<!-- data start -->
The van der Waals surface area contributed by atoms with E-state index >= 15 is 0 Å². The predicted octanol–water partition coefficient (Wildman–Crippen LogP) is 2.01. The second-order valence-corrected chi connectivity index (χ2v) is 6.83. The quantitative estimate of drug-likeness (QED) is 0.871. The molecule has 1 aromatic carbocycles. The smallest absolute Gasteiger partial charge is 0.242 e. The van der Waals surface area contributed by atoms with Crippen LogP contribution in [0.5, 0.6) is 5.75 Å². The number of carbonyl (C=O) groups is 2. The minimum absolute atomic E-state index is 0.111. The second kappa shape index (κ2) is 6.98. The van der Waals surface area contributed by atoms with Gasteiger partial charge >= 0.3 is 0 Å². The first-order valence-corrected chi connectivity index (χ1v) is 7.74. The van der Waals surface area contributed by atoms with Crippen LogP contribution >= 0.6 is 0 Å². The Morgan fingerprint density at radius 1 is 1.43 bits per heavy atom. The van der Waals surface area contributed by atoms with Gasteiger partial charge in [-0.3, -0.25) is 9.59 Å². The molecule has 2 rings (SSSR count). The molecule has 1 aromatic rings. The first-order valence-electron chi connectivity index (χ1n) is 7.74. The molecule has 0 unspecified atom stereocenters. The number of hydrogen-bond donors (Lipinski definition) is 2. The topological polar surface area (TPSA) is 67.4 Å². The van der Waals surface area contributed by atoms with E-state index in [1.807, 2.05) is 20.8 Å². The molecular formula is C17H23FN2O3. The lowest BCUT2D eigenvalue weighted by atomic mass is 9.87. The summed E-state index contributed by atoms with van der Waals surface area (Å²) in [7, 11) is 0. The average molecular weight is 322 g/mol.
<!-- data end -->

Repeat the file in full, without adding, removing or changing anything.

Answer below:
The van der Waals surface area contributed by atoms with E-state index >= 15 is 0 Å². The predicted octanol–water partition coefficient (Wildman–Crippen LogP) is 2.01. The second-order valence-corrected chi connectivity index (χ2v) is 6.83. The quantitative estimate of drug-likeness (QED) is 0.871. The molecule has 1 aromatic carbocycles. The smallest absolute Gasteiger partial charge is 0.242 e. The van der Waals surface area contributed by atoms with Crippen LogP contribution in [0.5, 0.6) is 5.75 Å². The number of carbonyl (C=O) groups is 2. The minimum absolute atomic E-state index is 0.111. The second kappa shape index (κ2) is 6.98. The van der Waals surface area contributed by atoms with Gasteiger partial charge >= 0.3 is 0 Å². The first-order valence-corrected chi connectivity index (χ1v) is 7.74. The van der Waals surface area contributed by atoms with Crippen LogP contribution >= 0.6 is 0 Å². The Morgan fingerprint density at radius 1 is 1.43 bits per heavy atom. The van der Waals surface area contributed by atoms with Gasteiger partial charge in [-0.3, -0.25) is 9.59 Å². The molecule has 2 rings (SSSR count). The molecule has 1 aromatic rings. The first-order valence-electron chi connectivity index (χ1n) is 7.74. The molecule has 0 unspecified atom stereocenters. The number of hydrogen-bond donors (Lipinski definition) is 2. The topological polar surface area (TPSA) is 67.4 Å². The van der Waals surface area contributed by atoms with E-state index in [1.807, 2.05) is 20.8 Å². The molecular formula is C17H23FN2O3. The lowest BCUT2D eigenvalue weighted by atomic mass is 9.87. The summed E-state index contributed by atoms with van der Waals surface area (Å²) in [7, 11) is 0. The average molecular weight is 322 g/mol.